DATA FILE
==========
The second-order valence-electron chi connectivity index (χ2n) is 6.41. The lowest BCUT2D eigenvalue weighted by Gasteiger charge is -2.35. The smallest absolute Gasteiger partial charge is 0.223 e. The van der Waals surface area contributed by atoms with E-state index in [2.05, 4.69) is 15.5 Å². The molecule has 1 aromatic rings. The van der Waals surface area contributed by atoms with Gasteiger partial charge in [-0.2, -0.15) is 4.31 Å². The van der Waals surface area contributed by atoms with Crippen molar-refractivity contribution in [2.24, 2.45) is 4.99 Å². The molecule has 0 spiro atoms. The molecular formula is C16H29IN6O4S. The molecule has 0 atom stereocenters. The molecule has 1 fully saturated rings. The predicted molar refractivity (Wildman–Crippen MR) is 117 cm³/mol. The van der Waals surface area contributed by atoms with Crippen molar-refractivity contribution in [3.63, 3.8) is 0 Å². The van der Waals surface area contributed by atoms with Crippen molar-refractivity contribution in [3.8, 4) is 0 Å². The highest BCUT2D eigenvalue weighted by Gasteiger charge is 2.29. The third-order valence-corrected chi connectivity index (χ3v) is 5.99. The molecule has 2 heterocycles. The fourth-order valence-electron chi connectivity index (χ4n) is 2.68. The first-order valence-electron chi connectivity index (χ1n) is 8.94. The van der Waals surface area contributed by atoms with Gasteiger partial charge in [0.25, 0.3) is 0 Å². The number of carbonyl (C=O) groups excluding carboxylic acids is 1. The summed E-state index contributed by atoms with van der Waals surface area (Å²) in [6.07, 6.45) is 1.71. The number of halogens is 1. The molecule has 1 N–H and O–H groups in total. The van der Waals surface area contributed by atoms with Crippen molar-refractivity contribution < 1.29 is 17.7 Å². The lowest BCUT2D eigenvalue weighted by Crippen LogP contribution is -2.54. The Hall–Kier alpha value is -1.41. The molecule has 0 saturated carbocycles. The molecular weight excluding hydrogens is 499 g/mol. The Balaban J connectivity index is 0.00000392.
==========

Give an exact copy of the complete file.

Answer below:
The second-order valence-electron chi connectivity index (χ2n) is 6.41. The lowest BCUT2D eigenvalue weighted by Gasteiger charge is -2.35. The smallest absolute Gasteiger partial charge is 0.223 e. The van der Waals surface area contributed by atoms with E-state index in [2.05, 4.69) is 15.5 Å². The molecule has 1 aromatic rings. The van der Waals surface area contributed by atoms with Gasteiger partial charge in [-0.2, -0.15) is 4.31 Å². The van der Waals surface area contributed by atoms with Crippen molar-refractivity contribution in [2.24, 2.45) is 4.99 Å². The molecule has 0 spiro atoms. The molecular formula is C16H29IN6O4S. The molecule has 0 atom stereocenters. The molecule has 1 fully saturated rings. The predicted molar refractivity (Wildman–Crippen MR) is 117 cm³/mol. The van der Waals surface area contributed by atoms with Crippen molar-refractivity contribution in [3.63, 3.8) is 0 Å². The van der Waals surface area contributed by atoms with Crippen molar-refractivity contribution in [3.8, 4) is 0 Å². The highest BCUT2D eigenvalue weighted by Gasteiger charge is 2.29. The third-order valence-corrected chi connectivity index (χ3v) is 5.99. The molecule has 2 heterocycles. The fourth-order valence-electron chi connectivity index (χ4n) is 2.68. The first-order valence-electron chi connectivity index (χ1n) is 8.94. The van der Waals surface area contributed by atoms with Gasteiger partial charge in [0.25, 0.3) is 0 Å². The number of carbonyl (C=O) groups excluding carboxylic acids is 1. The summed E-state index contributed by atoms with van der Waals surface area (Å²) in [6.07, 6.45) is 1.71. The number of halogens is 1. The molecule has 1 N–H and O–H groups in total. The van der Waals surface area contributed by atoms with Crippen molar-refractivity contribution < 1.29 is 17.7 Å². The lowest BCUT2D eigenvalue weighted by Crippen LogP contribution is -2.54. The Hall–Kier alpha value is -1.41. The molecule has 0 saturated carbocycles. The molecular weight excluding hydrogens is 499 g/mol. The Balaban J connectivity index is 0.00000392.